In this appeal, we review the district court's dismissal of a diversity suit as barred by res judicata (claim preclusion).
On May 17, 1984, Petromanagement brought its first action (Petro I) against Acme-Thomas and J.L. Thomas in the United States District Court for the Western District of Oklahoma. The complaint referenced the option agreement and noted that under it Petromanagement was to receive seventy-five percent participation in a particular well, Pribil # 1, in return for its payment of $591,131.00, seventy-five percent of the turnkey costs. The complaint sought recision and restitution, alleging that Petromanagement had complied with the contract in all respects, but that the defendants had "wholly failed to meet their contractual obligations, including keeping the well free and clear of all liens." Complaint filed May 17, 1984, CIV-84-1242W (W.D.Okla).
On August 30, 1985, shortly before Petro I was scheduled to go to trial, Petromanagement filed the instant action (Petro II) against the same defendants in the same court. In this action, Petromanagement referenced the individual contracts, "identical in all material respects" except name and property description, I R.Doc. 1 at 2, on each of the five wells, including Pribil # 1. This complaint, as amended, alleged Petromanagement's compliance with the contracts and defendants' breach as follows:
Petromanagement moved to consolidate the two actions on the grounds that the "actions involve common parties as well as common questions of law and fact," I R.Doc. 10, Ex. A at 1, and "grow out of the same nucleus of operative facts." Id. at 2.
A week later, defendants moved to dismiss Petro II on the ground of claim preclusion. Applying the federal law of res judicata, the district court found, "Based upon the plaintiff's admissions that these claims involve common parties and arise from a common nucleus of operative facts and upon plaintiff's contentions that these actions `would be most conveniently tried in one proceeding,' and that `separate trials of these cases would generate needless expense and needless demands upon the time and resource of all parties,' it is clear under the `transactional' approach ... that Petromanagement II is barred." I R. Doc. 18 at 5-6 (citations omitted). We now review whether this dismissal was proper.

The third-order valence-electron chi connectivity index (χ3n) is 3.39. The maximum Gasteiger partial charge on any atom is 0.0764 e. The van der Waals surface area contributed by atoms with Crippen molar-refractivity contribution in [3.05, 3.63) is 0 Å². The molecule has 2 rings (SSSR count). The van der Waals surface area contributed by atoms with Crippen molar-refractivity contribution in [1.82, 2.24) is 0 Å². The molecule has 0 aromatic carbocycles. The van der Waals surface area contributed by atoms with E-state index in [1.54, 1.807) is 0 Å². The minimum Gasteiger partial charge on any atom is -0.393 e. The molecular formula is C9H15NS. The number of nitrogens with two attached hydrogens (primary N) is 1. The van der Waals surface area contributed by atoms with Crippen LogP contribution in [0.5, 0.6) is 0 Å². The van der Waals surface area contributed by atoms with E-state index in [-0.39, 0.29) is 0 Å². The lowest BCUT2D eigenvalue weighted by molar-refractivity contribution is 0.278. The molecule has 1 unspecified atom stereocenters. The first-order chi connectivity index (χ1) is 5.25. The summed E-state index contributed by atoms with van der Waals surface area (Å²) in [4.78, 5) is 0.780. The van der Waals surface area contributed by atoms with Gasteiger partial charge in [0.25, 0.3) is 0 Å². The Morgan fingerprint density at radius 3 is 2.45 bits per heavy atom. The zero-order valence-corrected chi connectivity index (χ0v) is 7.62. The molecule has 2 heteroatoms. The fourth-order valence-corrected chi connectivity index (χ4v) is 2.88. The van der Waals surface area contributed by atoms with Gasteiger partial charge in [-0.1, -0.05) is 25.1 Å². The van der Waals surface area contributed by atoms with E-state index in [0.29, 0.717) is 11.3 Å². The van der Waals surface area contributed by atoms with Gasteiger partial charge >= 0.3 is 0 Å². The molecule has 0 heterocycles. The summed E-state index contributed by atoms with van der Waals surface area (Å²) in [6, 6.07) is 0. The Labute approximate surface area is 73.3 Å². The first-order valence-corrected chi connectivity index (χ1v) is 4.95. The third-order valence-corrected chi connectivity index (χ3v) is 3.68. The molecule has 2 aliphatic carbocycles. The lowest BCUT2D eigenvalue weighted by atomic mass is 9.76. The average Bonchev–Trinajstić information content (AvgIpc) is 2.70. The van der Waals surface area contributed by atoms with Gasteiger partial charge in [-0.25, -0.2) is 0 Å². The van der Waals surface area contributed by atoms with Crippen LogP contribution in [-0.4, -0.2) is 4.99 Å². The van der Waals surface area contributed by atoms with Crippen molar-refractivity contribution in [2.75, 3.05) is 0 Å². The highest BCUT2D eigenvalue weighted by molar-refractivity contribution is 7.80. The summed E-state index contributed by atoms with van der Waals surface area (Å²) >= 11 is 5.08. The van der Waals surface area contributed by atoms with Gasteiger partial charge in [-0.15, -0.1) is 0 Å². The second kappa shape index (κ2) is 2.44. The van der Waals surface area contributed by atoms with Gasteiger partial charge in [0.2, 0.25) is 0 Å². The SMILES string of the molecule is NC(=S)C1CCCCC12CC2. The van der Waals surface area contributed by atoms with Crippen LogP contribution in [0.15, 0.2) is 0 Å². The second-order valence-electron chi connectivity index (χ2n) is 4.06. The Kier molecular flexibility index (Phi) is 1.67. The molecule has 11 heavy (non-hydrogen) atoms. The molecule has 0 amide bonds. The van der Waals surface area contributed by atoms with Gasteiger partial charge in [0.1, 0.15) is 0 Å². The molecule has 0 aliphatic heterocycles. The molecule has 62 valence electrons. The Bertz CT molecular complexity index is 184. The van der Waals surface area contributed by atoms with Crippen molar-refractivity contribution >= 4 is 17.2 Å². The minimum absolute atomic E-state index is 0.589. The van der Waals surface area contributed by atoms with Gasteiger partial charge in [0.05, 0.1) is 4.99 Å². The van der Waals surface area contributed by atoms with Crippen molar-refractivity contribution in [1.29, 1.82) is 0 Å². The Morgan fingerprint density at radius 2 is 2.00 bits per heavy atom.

Choice of Law
Petromanagement contends that Oklahoma law should govern the issue of claim preclusion under the doctrine of Erie Railroad Company v. Tompkins, 304 U.S. 64, 58 S.Ct. 817, 82 L.Ed. 1188 (1938). Our circuit has not resolved the question of whether state or federal claim preclusion law governs in successive diversity actions in federal court. The decisions of the district courts in this circuit have split. Compare Miller v. Johns-Manville Sales Corp., 538 F.Supp. 631, 632 (D.Kan.1982) (applying state res judicata law) with Fraley v. American Cyanamid Co., 570 F.Supp. 497, 499 (D.Colo.1983) (applying federal res judicata law). Viles v. Prudential Insurance Co., 124 F.2d 78, 81-82 (10th Cir.1941), cert. denied, 315 U.S. 816, 62 S.Ct. 906, 86 L.Ed. 1214 (1942), applied, without comment, federal res judicata law in circumstances like those facing us here. Federal Insurance Co. v. Gates Learjet Corp., 823 F.2d 383, 386 (10th Cir.1987), expressly left open the general question whether state or federal law should govern the preclusive effect of a federal diversity judgment.
Section 87 of the Restatement (Second) of Judgments (1982) (hereinafter Restatement) establishes the following general rule: "Federal law determines the effects under the rules of res judicata of a judgment of a federal court." If the prior judgment of the federal court is based on federal law, then the application of this rule seems uncontroversial. See 18 C. Wright, A. Miller & E. Cooper, Federal Practice and Procedure § 4468, at 617-21 (1981); Restatement § 87 comment a. When the prior judgment of the federal court is based on state law, as in a diversity action, however, the application of federal preclusion law becomes more problematic. 18 C. Wright, A. Miller & E. Cooper, supra § 4472. Nevertheless, the Restatement advocates applying federal preclusion law to determine the effect of a federal
Restatement § 87 comment b, at 317. We think this approach is proper, at least insofar as the res judicata issue is not clearly substantive; and we adopt the "federal law controls" rule in this case.
In so ruling, we agree with several other circuits in applying federal preclusion law in successive diversity actions. See Harnett v. Billman, 800 F.2d 1308, 1312-13 (4th Cir.1986), cert. denied, ___ U.S. ___, 107 S.Ct. 1571, 94 L.Ed.2d 763 (1987); Aerojet-General Corp. v. Askew, 511 F.2d 710, 716-17 (5th Cir.), cert. denied, 423 U.S. 908, 96 S.Ct. 210, 46 L.Ed.2d 137 (1975); Silcox v. United Trucking Service, Inc., 687 F.2d 848, 852 (6th Cir.1982); Precision Air Parts, Inc. v. Avco Corp., 736 F.2d 1499, 1503 (11th Cir.1984), cert. denied, 469 U.S. 1191, 105 S.Ct. 966, 83 L.Ed.2d 970 (1985); see also Gelb v. Royal Globe Insurance Co., 798 F.2d 38, 42 n. 3 (2d Cir.) (advocating this position in dictum), cert. denied, ___ U.S. ___, 107 S.Ct. 1608, 94 L.Ed.2d 794 (1986); contra Costantini v. Trans World Airlines, 681 F.2d 1199, 1201 (9th Cir.), cert. denied, 459 U.S. 1087, 103 S.Ct. 570, 74 L.Ed.2d 932 (1982).